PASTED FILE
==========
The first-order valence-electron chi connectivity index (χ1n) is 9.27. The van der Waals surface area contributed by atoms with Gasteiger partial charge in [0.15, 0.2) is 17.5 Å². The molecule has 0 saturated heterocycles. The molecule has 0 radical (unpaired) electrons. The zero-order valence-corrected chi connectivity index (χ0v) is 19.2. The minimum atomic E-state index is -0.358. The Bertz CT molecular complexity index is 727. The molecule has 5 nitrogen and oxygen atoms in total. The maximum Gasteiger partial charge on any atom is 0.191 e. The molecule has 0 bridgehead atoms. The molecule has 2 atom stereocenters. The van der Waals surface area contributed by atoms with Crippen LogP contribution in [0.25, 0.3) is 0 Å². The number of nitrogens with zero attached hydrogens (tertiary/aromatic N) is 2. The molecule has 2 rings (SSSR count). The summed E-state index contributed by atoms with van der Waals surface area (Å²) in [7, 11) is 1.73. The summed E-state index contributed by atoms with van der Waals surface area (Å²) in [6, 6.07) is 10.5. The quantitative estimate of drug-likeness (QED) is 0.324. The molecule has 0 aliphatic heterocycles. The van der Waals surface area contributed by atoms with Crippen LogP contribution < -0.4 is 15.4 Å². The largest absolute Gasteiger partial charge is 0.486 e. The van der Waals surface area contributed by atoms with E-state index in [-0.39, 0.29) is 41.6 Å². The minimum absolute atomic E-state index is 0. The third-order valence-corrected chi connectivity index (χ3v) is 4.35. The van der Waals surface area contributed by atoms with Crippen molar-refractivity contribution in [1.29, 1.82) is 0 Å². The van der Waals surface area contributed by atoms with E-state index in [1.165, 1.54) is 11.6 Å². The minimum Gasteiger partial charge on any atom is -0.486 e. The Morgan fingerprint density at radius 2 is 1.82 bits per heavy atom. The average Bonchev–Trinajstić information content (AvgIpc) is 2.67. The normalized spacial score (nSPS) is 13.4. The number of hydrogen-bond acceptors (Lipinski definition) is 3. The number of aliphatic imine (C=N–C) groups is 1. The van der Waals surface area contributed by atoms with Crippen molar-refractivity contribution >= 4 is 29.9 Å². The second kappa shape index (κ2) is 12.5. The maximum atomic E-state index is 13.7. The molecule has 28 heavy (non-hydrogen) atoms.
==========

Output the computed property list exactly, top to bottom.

The first-order valence-electron chi connectivity index (χ1n) is 9.27. The van der Waals surface area contributed by atoms with Gasteiger partial charge in [0.15, 0.2) is 17.5 Å². The molecule has 0 saturated heterocycles. The molecule has 0 radical (unpaired) electrons. The zero-order valence-corrected chi connectivity index (χ0v) is 19.2. The minimum atomic E-state index is -0.358. The Bertz CT molecular complexity index is 727. The molecule has 5 nitrogen and oxygen atoms in total. The maximum Gasteiger partial charge on any atom is 0.191 e. The molecule has 0 bridgehead atoms. The molecule has 2 atom stereocenters. The van der Waals surface area contributed by atoms with Crippen LogP contribution in [0.25, 0.3) is 0 Å². The number of nitrogens with zero attached hydrogens (tertiary/aromatic N) is 2. The molecule has 2 rings (SSSR count). The summed E-state index contributed by atoms with van der Waals surface area (Å²) in [7, 11) is 1.73. The summed E-state index contributed by atoms with van der Waals surface area (Å²) in [6, 6.07) is 10.5. The quantitative estimate of drug-likeness (QED) is 0.324. The molecule has 0 aliphatic heterocycles. The van der Waals surface area contributed by atoms with Crippen LogP contribution < -0.4 is 15.4 Å². The largest absolute Gasteiger partial charge is 0.486 e. The van der Waals surface area contributed by atoms with E-state index in [-0.39, 0.29) is 41.6 Å². The minimum absolute atomic E-state index is 0. The third-order valence-corrected chi connectivity index (χ3v) is 4.35. The van der Waals surface area contributed by atoms with Crippen molar-refractivity contribution in [1.29, 1.82) is 0 Å². The van der Waals surface area contributed by atoms with E-state index in [1.165, 1.54) is 11.6 Å². The minimum Gasteiger partial charge on any atom is -0.486 e. The Morgan fingerprint density at radius 2 is 1.82 bits per heavy atom. The average Bonchev–Trinajstić information content (AvgIpc) is 2.67. The normalized spacial score (nSPS) is 13.4. The number of hydrogen-bond acceptors (Lipinski definition) is 3. The number of aliphatic imine (C=N–C) groups is 1. The van der Waals surface area contributed by atoms with Crippen molar-refractivity contribution >= 4 is 29.9 Å². The second kappa shape index (κ2) is 12.5. The maximum atomic E-state index is 13.7. The molecule has 28 heavy (non-hydrogen) atoms.